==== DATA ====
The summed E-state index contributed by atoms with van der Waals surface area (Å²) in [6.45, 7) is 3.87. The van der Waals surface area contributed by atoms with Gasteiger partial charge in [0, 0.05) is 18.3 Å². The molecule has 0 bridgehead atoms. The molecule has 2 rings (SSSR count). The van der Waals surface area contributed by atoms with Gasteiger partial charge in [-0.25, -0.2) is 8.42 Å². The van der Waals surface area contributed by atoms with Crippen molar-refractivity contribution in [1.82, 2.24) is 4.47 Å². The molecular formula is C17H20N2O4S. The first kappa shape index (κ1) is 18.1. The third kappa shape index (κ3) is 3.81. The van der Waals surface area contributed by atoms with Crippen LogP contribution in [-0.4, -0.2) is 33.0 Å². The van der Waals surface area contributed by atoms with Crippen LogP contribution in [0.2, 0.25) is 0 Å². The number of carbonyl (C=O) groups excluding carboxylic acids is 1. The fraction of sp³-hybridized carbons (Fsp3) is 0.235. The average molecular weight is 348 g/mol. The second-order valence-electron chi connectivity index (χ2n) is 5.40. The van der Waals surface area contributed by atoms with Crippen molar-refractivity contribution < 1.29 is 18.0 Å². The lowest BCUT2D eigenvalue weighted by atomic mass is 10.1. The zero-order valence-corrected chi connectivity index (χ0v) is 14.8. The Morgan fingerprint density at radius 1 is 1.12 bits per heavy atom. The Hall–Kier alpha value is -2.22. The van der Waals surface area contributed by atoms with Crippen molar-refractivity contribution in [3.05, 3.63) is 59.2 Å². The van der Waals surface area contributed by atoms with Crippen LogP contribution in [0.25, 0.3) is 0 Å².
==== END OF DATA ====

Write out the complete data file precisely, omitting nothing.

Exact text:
The summed E-state index contributed by atoms with van der Waals surface area (Å²) in [6.45, 7) is 3.87. The van der Waals surface area contributed by atoms with Gasteiger partial charge in [0, 0.05) is 18.3 Å². The molecule has 0 bridgehead atoms. The molecule has 2 rings (SSSR count). The van der Waals surface area contributed by atoms with Gasteiger partial charge in [-0.25, -0.2) is 8.42 Å². The van der Waals surface area contributed by atoms with Crippen molar-refractivity contribution in [1.82, 2.24) is 4.47 Å². The molecular formula is C17H20N2O4S. The first kappa shape index (κ1) is 18.1. The third kappa shape index (κ3) is 3.81. The van der Waals surface area contributed by atoms with Crippen LogP contribution in [-0.4, -0.2) is 33.0 Å². The van der Waals surface area contributed by atoms with Crippen LogP contribution in [0.2, 0.25) is 0 Å². The number of carbonyl (C=O) groups excluding carboxylic acids is 1. The fraction of sp³-hybridized carbons (Fsp3) is 0.235. The average molecular weight is 348 g/mol. The second-order valence-electron chi connectivity index (χ2n) is 5.40. The van der Waals surface area contributed by atoms with Crippen molar-refractivity contribution < 1.29 is 18.0 Å². The lowest BCUT2D eigenvalue weighted by atomic mass is 10.1. The zero-order valence-corrected chi connectivity index (χ0v) is 14.8. The Morgan fingerprint density at radius 1 is 1.12 bits per heavy atom. The Hall–Kier alpha value is -2.22. The van der Waals surface area contributed by atoms with Crippen molar-refractivity contribution in [3.05, 3.63) is 59.2 Å². The van der Waals surface area contributed by atoms with Crippen LogP contribution in [0.25, 0.3) is 0 Å².